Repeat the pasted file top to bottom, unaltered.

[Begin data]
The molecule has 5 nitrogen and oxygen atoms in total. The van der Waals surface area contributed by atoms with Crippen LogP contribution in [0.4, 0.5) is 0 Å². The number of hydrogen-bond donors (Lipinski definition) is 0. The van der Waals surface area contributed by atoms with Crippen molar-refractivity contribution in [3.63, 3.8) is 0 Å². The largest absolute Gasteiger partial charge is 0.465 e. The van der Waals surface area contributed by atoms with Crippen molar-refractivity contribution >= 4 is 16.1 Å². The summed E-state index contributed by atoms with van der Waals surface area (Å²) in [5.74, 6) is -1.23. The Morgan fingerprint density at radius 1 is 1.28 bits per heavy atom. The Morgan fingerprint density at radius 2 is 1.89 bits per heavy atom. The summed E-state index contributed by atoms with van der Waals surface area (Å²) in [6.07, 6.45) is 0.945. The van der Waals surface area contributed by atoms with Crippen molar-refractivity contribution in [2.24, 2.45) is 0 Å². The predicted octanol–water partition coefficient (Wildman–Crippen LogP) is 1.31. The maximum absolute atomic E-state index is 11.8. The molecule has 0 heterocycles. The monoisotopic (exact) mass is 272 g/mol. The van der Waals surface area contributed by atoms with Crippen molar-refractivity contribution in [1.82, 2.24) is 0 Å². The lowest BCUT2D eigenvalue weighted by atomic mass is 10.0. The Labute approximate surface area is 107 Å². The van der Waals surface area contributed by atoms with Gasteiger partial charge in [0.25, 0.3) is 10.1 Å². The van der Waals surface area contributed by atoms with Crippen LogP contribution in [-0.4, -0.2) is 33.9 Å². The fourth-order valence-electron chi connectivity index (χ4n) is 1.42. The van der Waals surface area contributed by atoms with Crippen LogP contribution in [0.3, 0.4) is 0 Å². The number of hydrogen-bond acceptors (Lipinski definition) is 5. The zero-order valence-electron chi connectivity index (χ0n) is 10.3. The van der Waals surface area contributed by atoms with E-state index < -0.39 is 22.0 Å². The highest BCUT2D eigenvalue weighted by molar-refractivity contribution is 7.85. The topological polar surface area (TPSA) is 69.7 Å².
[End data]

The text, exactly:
The molecule has 5 nitrogen and oxygen atoms in total. The van der Waals surface area contributed by atoms with Crippen LogP contribution in [0.4, 0.5) is 0 Å². The number of hydrogen-bond donors (Lipinski definition) is 0. The van der Waals surface area contributed by atoms with Crippen molar-refractivity contribution in [3.63, 3.8) is 0 Å². The largest absolute Gasteiger partial charge is 0.465 e. The van der Waals surface area contributed by atoms with Crippen molar-refractivity contribution >= 4 is 16.1 Å². The summed E-state index contributed by atoms with van der Waals surface area (Å²) in [5.74, 6) is -1.23. The Morgan fingerprint density at radius 1 is 1.28 bits per heavy atom. The Morgan fingerprint density at radius 2 is 1.89 bits per heavy atom. The summed E-state index contributed by atoms with van der Waals surface area (Å²) in [6.07, 6.45) is 0.945. The van der Waals surface area contributed by atoms with Crippen molar-refractivity contribution in [2.24, 2.45) is 0 Å². The predicted octanol–water partition coefficient (Wildman–Crippen LogP) is 1.31. The maximum absolute atomic E-state index is 11.8. The molecule has 0 heterocycles. The monoisotopic (exact) mass is 272 g/mol. The van der Waals surface area contributed by atoms with Crippen molar-refractivity contribution in [1.82, 2.24) is 0 Å². The lowest BCUT2D eigenvalue weighted by atomic mass is 10.0. The Labute approximate surface area is 107 Å². The van der Waals surface area contributed by atoms with Gasteiger partial charge in [0.25, 0.3) is 10.1 Å². The van der Waals surface area contributed by atoms with Crippen LogP contribution in [-0.4, -0.2) is 33.9 Å². The fourth-order valence-electron chi connectivity index (χ4n) is 1.42. The van der Waals surface area contributed by atoms with Crippen LogP contribution in [0.3, 0.4) is 0 Å². The number of hydrogen-bond acceptors (Lipinski definition) is 5. The zero-order valence-electron chi connectivity index (χ0n) is 10.3. The van der Waals surface area contributed by atoms with E-state index < -0.39 is 22.0 Å². The highest BCUT2D eigenvalue weighted by molar-refractivity contribution is 7.85. The topological polar surface area (TPSA) is 69.7 Å².